OCT: Optical coherence tomography for the diagnosis, monitoring, and guiding of treatment for neovascular age-related macular degeneration: a systematic review and economic evaluation


This NIHR HTA-funded project sought to determine the optimal role of Optical coherence tomography (OCT) in: (i) the diagnosis of people newly presenting with suspected neovascular age-related macular degeneration (nAMD) and (ii) in monitoring those previously diagnosed with the disease. Both the more recently introduced spectral domain OCT (SD-OCT) and the time domain OCT (TD-OCT) were assessed against a reference standard of fundus fluorescein angiography (FFA). Based on a small body of evidence of variable quality, OCT had high sensitivity and moderate specificity for diagnosis, and relatively high sensitivity but low specificity for monitoring.  For the diagnosis of newly suspected nAMD cases, the pooled sensitivity and specificity estimates for TD-OCT were 88% (95% CI; 46% to 98%) and 78% (95% CI; 64% to 85%) respectively. For the monitoring of those previously diagnosed with nAMD, the pooled sensitivity and specificity estimates for TD-OCT and SD-OCT combined were 85% (95% CI; 72% to 93%) and 48% (95% CI; 30% to 67%) respectively.  The findings suggest that although OCT is a reasonable sensitive test, using it as the only test for monitoring patients with nAMD would, potentially, result in a substantial proportion of patients with inactive disease receiving treatment unnecessarily, due to its low specificity. In the economic modelling, strategies using OCT test results alone to make diagnosis and/or monitoring treatment decisions were unlikely to be a cost-effective use of resources. The most cost-effective strategy was FFA alone, interpreted by an ophthalmologist, for diagnosis combined with a nurse or technician-led stepwise approach for monitoring. For further information see: www.nets.nihr.ac.uk/projects/hta/105722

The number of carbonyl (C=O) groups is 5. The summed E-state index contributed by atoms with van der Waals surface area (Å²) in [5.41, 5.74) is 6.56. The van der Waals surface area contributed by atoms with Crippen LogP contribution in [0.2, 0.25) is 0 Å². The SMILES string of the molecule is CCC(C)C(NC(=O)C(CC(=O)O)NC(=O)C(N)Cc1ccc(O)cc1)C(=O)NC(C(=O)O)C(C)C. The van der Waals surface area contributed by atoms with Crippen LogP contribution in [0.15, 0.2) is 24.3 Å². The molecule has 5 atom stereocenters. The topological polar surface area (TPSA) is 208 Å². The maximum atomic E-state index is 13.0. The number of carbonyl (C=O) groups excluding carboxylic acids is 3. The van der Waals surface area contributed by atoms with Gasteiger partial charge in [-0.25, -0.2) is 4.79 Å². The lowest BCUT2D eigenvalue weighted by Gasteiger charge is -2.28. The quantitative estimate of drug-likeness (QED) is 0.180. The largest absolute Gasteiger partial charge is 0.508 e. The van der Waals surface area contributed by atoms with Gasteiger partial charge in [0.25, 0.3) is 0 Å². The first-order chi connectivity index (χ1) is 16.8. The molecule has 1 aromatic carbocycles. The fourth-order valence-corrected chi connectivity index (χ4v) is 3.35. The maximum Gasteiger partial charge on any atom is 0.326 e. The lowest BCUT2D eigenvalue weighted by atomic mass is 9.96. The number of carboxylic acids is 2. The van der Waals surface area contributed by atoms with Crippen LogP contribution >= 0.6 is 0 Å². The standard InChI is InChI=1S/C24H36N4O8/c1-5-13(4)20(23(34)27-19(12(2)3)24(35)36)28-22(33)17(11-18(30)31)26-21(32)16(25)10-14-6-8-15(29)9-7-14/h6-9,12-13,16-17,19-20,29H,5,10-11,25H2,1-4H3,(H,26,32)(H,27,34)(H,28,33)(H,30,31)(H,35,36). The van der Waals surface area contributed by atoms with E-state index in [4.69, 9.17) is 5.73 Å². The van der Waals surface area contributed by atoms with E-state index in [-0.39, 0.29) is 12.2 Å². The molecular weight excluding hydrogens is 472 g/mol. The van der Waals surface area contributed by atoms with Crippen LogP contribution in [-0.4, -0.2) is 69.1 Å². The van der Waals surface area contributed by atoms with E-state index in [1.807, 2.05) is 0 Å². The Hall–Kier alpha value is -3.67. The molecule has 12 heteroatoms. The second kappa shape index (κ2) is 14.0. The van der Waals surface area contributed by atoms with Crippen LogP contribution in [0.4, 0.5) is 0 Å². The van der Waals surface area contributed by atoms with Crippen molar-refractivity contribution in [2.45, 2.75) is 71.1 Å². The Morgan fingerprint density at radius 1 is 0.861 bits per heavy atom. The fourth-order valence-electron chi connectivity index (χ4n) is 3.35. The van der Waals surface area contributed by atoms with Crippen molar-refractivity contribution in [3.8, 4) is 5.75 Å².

Miriam Brazzelli; m.brazzelli@abdn.ac.uk




In preparation